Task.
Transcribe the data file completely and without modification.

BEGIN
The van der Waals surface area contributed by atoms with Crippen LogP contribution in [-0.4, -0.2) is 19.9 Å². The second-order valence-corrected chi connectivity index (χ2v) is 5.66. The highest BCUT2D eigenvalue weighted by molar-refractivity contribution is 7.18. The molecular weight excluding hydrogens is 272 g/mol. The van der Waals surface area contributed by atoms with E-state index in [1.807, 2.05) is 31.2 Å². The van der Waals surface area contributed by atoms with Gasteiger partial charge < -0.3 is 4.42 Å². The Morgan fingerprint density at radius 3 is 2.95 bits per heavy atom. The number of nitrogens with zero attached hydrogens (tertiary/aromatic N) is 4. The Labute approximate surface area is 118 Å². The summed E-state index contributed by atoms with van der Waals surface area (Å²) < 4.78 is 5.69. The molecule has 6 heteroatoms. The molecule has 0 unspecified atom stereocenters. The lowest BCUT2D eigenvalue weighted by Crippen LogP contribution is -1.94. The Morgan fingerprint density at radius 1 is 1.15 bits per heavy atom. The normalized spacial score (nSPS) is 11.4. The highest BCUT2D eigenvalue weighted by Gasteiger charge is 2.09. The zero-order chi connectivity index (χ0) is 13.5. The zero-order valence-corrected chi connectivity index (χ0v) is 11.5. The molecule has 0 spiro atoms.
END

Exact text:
The van der Waals surface area contributed by atoms with Crippen LogP contribution in [-0.4, -0.2) is 19.9 Å². The second-order valence-corrected chi connectivity index (χ2v) is 5.66. The highest BCUT2D eigenvalue weighted by molar-refractivity contribution is 7.18. The molecular weight excluding hydrogens is 272 g/mol. The van der Waals surface area contributed by atoms with E-state index in [1.807, 2.05) is 31.2 Å². The van der Waals surface area contributed by atoms with Gasteiger partial charge < -0.3 is 4.42 Å². The Morgan fingerprint density at radius 3 is 2.95 bits per heavy atom. The number of nitrogens with zero attached hydrogens (tertiary/aromatic N) is 4. The Labute approximate surface area is 118 Å². The summed E-state index contributed by atoms with van der Waals surface area (Å²) < 4.78 is 5.69. The molecule has 6 heteroatoms. The molecule has 0 unspecified atom stereocenters. The lowest BCUT2D eigenvalue weighted by Crippen LogP contribution is -1.94. The Morgan fingerprint density at radius 1 is 1.15 bits per heavy atom. The normalized spacial score (nSPS) is 11.4. The highest BCUT2D eigenvalue weighted by Gasteiger charge is 2.09. The zero-order chi connectivity index (χ0) is 13.5. The zero-order valence-corrected chi connectivity index (χ0v) is 11.5. The molecule has 0 spiro atoms.